Pick up any PR textbook and many a business book and you’ll notice that the author tends to assume that working in PR means working as a company employee (they also seem to only focus on PR as it relates to healthcare, finance, oil companies, etc but that’s a rant for another time).
The truth is that there are generally two options, in-house or agency. In-house means working within a company – you come in at 9, eat in the company lunch room, are considered a full-fledged employee of the company, and work to maximize the reputation, media goals, and awareness of that single company through your work. The controversy over PR’s desire to work at an executive level, as a kind of advisor to management, is based on the idea that the PR advisor is working in-house, or at least as part of a traditional corporate culture.
In contrast, PR agencies usually have their own office and business account at Staples. They take on several clients, and are usually contracted to work a certain amount a month, plus expenses. Communication with the client takes place primarily via email, conference calls, and the occasional in-person meeting hosted at either the agency or the client’s place of business. For agency practitioners, media relations, rather than management advising, plays a more central role. Secruring media mentions and placements are one of the major ways that agency practitioners demonstrate the value of that monthly retainer to their clients.
Most large fashion houses keep their PR in-house. They may contract out to a PR agency for added event assistance during fashion week, or to several agencies across the country to help land local media hits during a large campaign. Smaller or emerging designers and fashion labels often work with a PR agency that specializes in fashion, or has a fashion team, to help them ramp up media awareness. Or, if they are feeling risky, or don’t really understand the importance of a PR’s job well done, they might try and get a marketing or PR intern to do the job for free. Later on, they might hire a PR person to work full-time.
Rather than managing the reputation of a company that provides a service, fashion usually falls under the consumer/retail/luxury goods sector, and as such, much of the public relations work is concerned with communicating about the brand through its products via media placements. This often includes sending samples to fashion editors and coordinating fashion shoots or editorial mentions which, unlike advertising, do not come at a direct cost. Instead, the cost comes from the work of the PR to seek, secure, and maintain that media contact and mention, which is a more affordable, meaningful, and all around more powerful method of promotion.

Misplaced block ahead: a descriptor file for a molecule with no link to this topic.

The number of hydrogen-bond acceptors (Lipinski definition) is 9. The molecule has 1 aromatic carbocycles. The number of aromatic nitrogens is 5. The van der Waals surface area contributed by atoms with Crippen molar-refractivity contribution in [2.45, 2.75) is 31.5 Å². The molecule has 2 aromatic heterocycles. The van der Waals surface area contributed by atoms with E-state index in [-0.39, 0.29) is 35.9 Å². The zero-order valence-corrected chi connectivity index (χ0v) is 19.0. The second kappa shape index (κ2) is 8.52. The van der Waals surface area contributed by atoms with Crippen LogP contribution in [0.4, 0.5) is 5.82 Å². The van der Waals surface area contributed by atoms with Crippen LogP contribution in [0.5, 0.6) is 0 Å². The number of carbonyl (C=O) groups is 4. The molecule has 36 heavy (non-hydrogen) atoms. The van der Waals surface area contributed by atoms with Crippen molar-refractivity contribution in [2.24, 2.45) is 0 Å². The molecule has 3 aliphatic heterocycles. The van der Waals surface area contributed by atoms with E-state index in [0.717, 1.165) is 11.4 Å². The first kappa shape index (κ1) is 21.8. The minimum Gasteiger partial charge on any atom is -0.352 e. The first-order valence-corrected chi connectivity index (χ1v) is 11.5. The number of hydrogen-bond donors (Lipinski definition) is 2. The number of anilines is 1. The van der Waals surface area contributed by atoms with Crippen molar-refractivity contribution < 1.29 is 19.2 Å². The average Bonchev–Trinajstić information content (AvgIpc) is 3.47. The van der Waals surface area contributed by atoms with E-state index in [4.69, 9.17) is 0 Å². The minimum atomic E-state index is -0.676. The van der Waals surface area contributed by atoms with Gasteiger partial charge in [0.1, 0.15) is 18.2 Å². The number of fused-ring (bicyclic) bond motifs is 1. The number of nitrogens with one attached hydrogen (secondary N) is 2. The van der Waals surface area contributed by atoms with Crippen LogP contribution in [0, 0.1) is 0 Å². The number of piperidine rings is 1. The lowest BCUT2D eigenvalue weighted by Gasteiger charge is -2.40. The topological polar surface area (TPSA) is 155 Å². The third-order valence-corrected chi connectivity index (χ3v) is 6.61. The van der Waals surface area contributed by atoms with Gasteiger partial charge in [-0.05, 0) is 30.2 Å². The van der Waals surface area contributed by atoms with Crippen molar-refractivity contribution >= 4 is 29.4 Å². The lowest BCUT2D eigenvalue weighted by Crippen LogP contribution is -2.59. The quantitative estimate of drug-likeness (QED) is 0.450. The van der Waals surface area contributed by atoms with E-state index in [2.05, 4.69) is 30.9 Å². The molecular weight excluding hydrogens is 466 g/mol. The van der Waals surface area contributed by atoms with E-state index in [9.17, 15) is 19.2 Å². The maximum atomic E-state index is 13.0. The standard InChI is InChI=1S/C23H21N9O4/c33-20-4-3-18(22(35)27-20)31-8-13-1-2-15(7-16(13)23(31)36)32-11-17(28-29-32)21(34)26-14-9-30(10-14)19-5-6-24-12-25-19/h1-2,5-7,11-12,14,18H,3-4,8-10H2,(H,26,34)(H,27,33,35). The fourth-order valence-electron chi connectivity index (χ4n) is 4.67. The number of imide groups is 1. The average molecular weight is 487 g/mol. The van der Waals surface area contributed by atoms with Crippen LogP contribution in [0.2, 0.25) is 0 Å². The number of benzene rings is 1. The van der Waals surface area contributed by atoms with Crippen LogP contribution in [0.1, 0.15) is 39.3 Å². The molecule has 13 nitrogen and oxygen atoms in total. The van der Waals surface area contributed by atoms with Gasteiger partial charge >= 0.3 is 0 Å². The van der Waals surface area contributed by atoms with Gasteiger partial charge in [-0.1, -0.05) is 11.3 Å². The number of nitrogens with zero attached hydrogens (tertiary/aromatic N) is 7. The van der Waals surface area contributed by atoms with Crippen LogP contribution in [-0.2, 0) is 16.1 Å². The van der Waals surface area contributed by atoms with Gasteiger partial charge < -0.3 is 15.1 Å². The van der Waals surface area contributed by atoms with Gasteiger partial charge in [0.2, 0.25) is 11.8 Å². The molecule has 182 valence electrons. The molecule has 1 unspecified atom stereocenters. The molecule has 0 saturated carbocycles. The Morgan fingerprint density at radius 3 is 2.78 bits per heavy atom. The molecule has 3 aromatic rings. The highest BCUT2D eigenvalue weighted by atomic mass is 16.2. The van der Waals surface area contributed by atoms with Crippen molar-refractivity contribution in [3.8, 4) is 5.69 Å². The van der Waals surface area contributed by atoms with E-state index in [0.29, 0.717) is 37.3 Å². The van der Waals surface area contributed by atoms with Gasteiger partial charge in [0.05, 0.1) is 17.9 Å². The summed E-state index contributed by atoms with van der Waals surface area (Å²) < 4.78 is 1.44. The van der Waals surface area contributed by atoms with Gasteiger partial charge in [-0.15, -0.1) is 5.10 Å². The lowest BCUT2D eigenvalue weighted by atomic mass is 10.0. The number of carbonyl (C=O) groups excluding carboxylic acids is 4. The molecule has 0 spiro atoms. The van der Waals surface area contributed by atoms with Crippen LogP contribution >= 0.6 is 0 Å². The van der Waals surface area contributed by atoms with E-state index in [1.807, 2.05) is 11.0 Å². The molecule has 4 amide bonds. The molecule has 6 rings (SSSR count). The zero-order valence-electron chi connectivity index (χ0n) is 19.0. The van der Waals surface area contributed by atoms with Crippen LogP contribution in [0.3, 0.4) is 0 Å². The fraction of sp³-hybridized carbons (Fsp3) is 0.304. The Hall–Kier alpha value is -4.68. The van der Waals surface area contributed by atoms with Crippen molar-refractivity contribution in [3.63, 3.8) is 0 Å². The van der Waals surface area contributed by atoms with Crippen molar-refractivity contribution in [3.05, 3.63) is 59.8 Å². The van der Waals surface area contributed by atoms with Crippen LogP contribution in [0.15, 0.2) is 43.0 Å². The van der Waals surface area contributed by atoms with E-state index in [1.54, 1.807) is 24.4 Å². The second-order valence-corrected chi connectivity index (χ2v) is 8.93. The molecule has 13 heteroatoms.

Having worked in-house, agency, and now as a sole practitioner/freelance, I have experienced how the responsibilities, expectations, and challenges pertain to each:
- My job responsibilities in-house included that coveted seat at the decision-making table. I worked directly with the CEO, assisting with everything from PR strategy, brand development, advertising and marketing, to better internal and customer communications. I became an expert in this single brand, and much of the work I did was optimizing media relationships based on reactive (responding to media inquiry) media relations. My challenge with working in-house included staying excited and challenged by work that eventually became routine.
- As an agency account executive, I worked on 3-4 clients at a time. My desire to learn as much about them as possible blended well with agency expectations as well as my own natural love of learning. The variety in daily work was challenging and exciting, although it was at times difficult not to have that same access to senior management, or the owners of companies as I was used to. Also, my past experience working as part of an internal team made it difficult to reign back and allow the heirarchy of agency practitiners to take over and manage accounts. This was to my advantage however, because I learned to listen and observe, rather than diving in with an opinion or solution. Within the agency, the major pressure was to land publicity for our lifestyle clients. Unlike my past experience of coming into work with an inbox full of magazine requests, it was now my job to proactively make these editors interested in my clients’ products. I learned quickly how difficult, but ultimately rewarding, this experience could be.
Despite the prolifiration of in-house this and that within PR research and the PR classroom, it’s interesting to note that the voices of in-house PR’s are all but mute in the blogosphere. Perhaps agency blogging will serve to encourage PR research methodology to consider or require agency perspectives in their work. To do so would further enhance public relations’ own understanding of the true scope of the profession, in particular the varied responsibilities and experiences of in-house, agency, and freelance practitioners. In addition, being mindful of how client specialties impact strategy might serve to temper the desire of the profession to distance itself from those very tactics and strategies, like media relations, that are so valuable for agency practitioners in comsumer goods PR and/or specialties like fashion. Perhaps this might encourage the profession as a whole to stop doing it so badly.